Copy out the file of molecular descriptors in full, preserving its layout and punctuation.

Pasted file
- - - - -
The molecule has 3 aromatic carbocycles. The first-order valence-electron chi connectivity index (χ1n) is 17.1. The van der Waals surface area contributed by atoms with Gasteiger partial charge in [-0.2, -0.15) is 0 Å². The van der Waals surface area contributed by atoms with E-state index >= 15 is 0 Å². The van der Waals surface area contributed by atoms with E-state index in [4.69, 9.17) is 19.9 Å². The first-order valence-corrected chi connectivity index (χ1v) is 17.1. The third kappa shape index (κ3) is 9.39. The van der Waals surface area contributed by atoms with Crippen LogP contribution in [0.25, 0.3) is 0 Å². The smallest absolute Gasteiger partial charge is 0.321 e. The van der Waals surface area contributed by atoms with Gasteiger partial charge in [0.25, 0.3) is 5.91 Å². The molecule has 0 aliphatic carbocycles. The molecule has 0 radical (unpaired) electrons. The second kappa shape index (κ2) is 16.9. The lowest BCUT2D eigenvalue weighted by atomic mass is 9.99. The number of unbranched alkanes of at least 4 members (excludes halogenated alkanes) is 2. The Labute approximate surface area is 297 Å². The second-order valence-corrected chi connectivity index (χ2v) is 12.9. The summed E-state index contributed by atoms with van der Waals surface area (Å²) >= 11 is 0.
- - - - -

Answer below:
The molecule has 3 aromatic carbocycles. The first-order valence-electron chi connectivity index (χ1n) is 17.1. The van der Waals surface area contributed by atoms with Gasteiger partial charge in [-0.2, -0.15) is 0 Å². The van der Waals surface area contributed by atoms with E-state index >= 15 is 0 Å². The van der Waals surface area contributed by atoms with E-state index in [4.69, 9.17) is 19.9 Å². The first-order valence-corrected chi connectivity index (χ1v) is 17.1. The third kappa shape index (κ3) is 9.39. The van der Waals surface area contributed by atoms with Crippen LogP contribution in [0.25, 0.3) is 0 Å². The smallest absolute Gasteiger partial charge is 0.321 e. The van der Waals surface area contributed by atoms with Gasteiger partial charge in [0.25, 0.3) is 5.91 Å². The molecule has 0 aliphatic carbocycles. The molecule has 0 radical (unpaired) electrons. The second kappa shape index (κ2) is 16.9. The lowest BCUT2D eigenvalue weighted by atomic mass is 9.99. The number of unbranched alkanes of at least 4 members (excludes halogenated alkanes) is 2. The Labute approximate surface area is 297 Å². The second-order valence-corrected chi connectivity index (χ2v) is 12.9. The summed E-state index contributed by atoms with van der Waals surface area (Å²) >= 11 is 0.